One of the frequent questions coming to Gard Defence Lawyers is whether the COVID-19 pandemic falls within the various charterparty force majeure clauses. We are grateful to Brian Perrott, partner with HFW, and his colleagues for sharing their views.
Force majeure, taken from the French for 'superior force', is a common clause in contracts that can limit a party's liability when an extraordinary event or circumstance outside the party's control prevents or hinders that party from fulfilling its obligations under the contract. Generally, the clause allows, on the occurrence of certain events, for one (or both) of the parties to cancel the contract and/or be excused from performance of some or all of its obligations for a period of time. Factual scenarios and charter terms vary and need to be considered individually so the following views should not be considered as legal advice.
ii. Prevented, delayed or hindered performance (depending on clause wording); and that
iii. Party seeking to rely on clause has taken all reasonable steps to mitigate.
Is COVID-19 an FM event?
i. Act of God: this has been described in caselaw as a "direct and violent and sudden and irresistible act of Nature". It is unclear whether COVID-19 would fall within this category, but it is arguable.
ii. Act of government
iii. Other circumstances beyond reasonable control.
The precise wording and circumstances must be assessed. Further, for contracts entered after the outbreak in China, it may be more difficult to argue that, as a matter of construction, COVID-19 should fall within more general wording (as it could have been specifically listed).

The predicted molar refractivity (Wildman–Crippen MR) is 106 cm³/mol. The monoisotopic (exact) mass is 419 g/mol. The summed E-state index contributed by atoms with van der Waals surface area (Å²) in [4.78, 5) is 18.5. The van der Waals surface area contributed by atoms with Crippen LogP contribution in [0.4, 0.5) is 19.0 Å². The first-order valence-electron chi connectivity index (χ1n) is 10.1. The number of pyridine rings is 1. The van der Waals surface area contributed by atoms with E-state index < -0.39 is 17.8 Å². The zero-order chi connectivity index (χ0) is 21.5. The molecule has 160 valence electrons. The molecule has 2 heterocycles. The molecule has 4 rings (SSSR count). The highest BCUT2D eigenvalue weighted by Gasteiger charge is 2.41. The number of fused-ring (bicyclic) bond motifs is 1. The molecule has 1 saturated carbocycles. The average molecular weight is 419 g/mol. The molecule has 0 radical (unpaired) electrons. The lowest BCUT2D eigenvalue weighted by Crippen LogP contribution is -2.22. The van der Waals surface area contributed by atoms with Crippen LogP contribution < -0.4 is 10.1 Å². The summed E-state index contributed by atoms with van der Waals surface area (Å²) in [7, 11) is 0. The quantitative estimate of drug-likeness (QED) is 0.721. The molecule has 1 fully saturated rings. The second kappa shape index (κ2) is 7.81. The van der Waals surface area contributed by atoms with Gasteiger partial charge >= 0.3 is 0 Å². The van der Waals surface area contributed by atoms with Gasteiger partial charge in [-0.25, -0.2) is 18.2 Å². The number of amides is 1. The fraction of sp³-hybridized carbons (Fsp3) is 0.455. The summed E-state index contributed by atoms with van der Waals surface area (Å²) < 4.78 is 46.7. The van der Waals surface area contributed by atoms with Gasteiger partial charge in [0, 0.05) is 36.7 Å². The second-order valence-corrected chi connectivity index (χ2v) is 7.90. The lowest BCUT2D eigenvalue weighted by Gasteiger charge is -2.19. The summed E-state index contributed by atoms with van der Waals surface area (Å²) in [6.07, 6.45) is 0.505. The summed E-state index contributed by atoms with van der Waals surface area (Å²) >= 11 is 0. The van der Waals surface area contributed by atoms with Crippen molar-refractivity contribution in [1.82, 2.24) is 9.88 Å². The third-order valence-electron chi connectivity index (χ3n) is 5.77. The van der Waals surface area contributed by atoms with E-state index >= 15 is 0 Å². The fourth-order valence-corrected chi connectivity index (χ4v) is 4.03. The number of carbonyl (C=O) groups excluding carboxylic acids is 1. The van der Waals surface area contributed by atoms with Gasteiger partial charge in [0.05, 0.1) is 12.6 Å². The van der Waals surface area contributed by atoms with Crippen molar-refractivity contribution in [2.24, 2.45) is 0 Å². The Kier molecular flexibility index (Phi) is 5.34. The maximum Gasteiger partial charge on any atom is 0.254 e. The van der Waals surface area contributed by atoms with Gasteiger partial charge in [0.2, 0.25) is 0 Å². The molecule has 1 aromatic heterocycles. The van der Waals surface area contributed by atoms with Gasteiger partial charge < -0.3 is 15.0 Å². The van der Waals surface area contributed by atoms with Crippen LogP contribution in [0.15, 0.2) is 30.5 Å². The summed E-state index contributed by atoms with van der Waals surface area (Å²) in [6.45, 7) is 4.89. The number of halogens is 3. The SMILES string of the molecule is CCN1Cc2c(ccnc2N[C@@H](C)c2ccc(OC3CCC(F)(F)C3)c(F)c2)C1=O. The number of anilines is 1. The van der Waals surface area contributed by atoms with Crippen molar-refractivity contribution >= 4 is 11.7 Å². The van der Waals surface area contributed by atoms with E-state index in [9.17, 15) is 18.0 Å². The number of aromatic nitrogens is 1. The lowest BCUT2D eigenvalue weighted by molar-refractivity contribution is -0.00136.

3. Does the clause require events to be unforeseeable?
i. It seems likely that COVID-19 was an unforeseeable event. However, for contracts entered into after the outbreak, a requirement in an FM clause for events to be unforeseeable may prevent reliance on the clause.
Insufficiency of goods
A party may still be able to rely on FM if it can perform some contracts but not all. But, they must generally allocate goods reasonably, e.g. pro rata.
FM must be the effective cause – if there are other causes which are not FM events and which would have affected performance, then a party may not be able to rely on FM.
A party must generally show that it could not have avoided the impact by taking reasonable steps. Financial cost may be a factor as to what steps are reasonable.
In light of the extreme circumstances, the courts may adopt a generous approach to mitigation. For contracts entered into after the outbreak, parties may be held to a higher standard of mitigation.
Should be complied with. Compliance may be a requirement to rely on the clause.
May apply even if there is no FM clause. However, this is difficult to satisfy. Careful consideration of the contractual obligations would be required to assess whether it applies.
Please note that the above is intended as guidance only and relates to English law. It should not be considered as legal advice.